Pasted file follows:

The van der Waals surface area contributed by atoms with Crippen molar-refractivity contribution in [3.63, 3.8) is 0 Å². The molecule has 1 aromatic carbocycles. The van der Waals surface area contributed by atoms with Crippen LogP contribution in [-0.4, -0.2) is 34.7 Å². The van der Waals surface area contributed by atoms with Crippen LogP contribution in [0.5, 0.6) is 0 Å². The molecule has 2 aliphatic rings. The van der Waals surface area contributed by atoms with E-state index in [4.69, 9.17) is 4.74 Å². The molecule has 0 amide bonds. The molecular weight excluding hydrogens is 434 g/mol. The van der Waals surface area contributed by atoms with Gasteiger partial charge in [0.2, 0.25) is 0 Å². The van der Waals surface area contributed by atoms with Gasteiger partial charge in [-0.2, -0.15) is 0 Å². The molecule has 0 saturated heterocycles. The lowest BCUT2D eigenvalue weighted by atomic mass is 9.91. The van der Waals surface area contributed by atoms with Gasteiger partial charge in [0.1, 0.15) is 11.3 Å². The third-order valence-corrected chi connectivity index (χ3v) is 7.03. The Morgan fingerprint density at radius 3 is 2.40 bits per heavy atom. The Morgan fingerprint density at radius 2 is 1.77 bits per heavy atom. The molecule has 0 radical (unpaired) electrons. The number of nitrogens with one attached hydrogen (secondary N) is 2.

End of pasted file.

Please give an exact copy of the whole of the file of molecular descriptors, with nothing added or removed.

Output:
The van der Waals surface area contributed by atoms with Crippen molar-refractivity contribution in [3.63, 3.8) is 0 Å². The molecule has 1 aromatic carbocycles. The van der Waals surface area contributed by atoms with Crippen LogP contribution in [-0.4, -0.2) is 34.7 Å². The van der Waals surface area contributed by atoms with Crippen LogP contribution in [0.5, 0.6) is 0 Å². The molecule has 2 aliphatic rings. The van der Waals surface area contributed by atoms with E-state index in [4.69, 9.17) is 4.74 Å². The molecule has 0 amide bonds. The molecular weight excluding hydrogens is 434 g/mol. The van der Waals surface area contributed by atoms with Gasteiger partial charge in [0.2, 0.25) is 0 Å². The van der Waals surface area contributed by atoms with Gasteiger partial charge in [-0.2, -0.15) is 0 Å². The molecule has 0 saturated heterocycles. The lowest BCUT2D eigenvalue weighted by atomic mass is 9.91. The van der Waals surface area contributed by atoms with Gasteiger partial charge in [0.1, 0.15) is 11.3 Å². The third-order valence-corrected chi connectivity index (χ3v) is 7.03. The Morgan fingerprint density at radius 3 is 2.40 bits per heavy atom. The Morgan fingerprint density at radius 2 is 1.77 bits per heavy atom. The molecule has 0 radical (unpaired) electrons. The number of nitrogens with one attached hydrogen (secondary N) is 2.